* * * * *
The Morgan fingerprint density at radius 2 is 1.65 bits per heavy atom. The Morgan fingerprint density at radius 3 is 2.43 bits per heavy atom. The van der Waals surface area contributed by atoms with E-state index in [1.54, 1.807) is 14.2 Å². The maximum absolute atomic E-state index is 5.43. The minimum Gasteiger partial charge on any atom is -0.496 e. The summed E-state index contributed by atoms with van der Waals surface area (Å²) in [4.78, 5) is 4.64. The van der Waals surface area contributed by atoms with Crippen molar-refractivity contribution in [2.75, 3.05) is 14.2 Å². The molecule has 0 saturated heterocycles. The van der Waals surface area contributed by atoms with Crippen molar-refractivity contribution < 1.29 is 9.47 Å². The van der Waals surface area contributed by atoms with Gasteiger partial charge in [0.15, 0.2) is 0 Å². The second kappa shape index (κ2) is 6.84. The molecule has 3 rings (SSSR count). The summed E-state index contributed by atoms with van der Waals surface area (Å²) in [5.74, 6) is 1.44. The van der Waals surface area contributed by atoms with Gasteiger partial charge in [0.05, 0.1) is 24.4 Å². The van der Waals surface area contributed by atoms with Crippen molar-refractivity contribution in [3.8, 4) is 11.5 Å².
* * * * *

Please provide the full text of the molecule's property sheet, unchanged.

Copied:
The Morgan fingerprint density at radius 2 is 1.65 bits per heavy atom. The Morgan fingerprint density at radius 3 is 2.43 bits per heavy atom. The van der Waals surface area contributed by atoms with E-state index in [1.54, 1.807) is 14.2 Å². The maximum absolute atomic E-state index is 5.43. The minimum Gasteiger partial charge on any atom is -0.496 e. The summed E-state index contributed by atoms with van der Waals surface area (Å²) in [4.78, 5) is 4.64. The van der Waals surface area contributed by atoms with Crippen molar-refractivity contribution in [2.75, 3.05) is 14.2 Å². The molecule has 0 saturated heterocycles. The van der Waals surface area contributed by atoms with Crippen molar-refractivity contribution < 1.29 is 9.47 Å². The van der Waals surface area contributed by atoms with Gasteiger partial charge in [0.15, 0.2) is 0 Å². The second kappa shape index (κ2) is 6.84. The molecule has 3 rings (SSSR count). The summed E-state index contributed by atoms with van der Waals surface area (Å²) in [5.74, 6) is 1.44. The van der Waals surface area contributed by atoms with Gasteiger partial charge in [0.05, 0.1) is 24.4 Å². The van der Waals surface area contributed by atoms with Crippen molar-refractivity contribution in [3.8, 4) is 11.5 Å².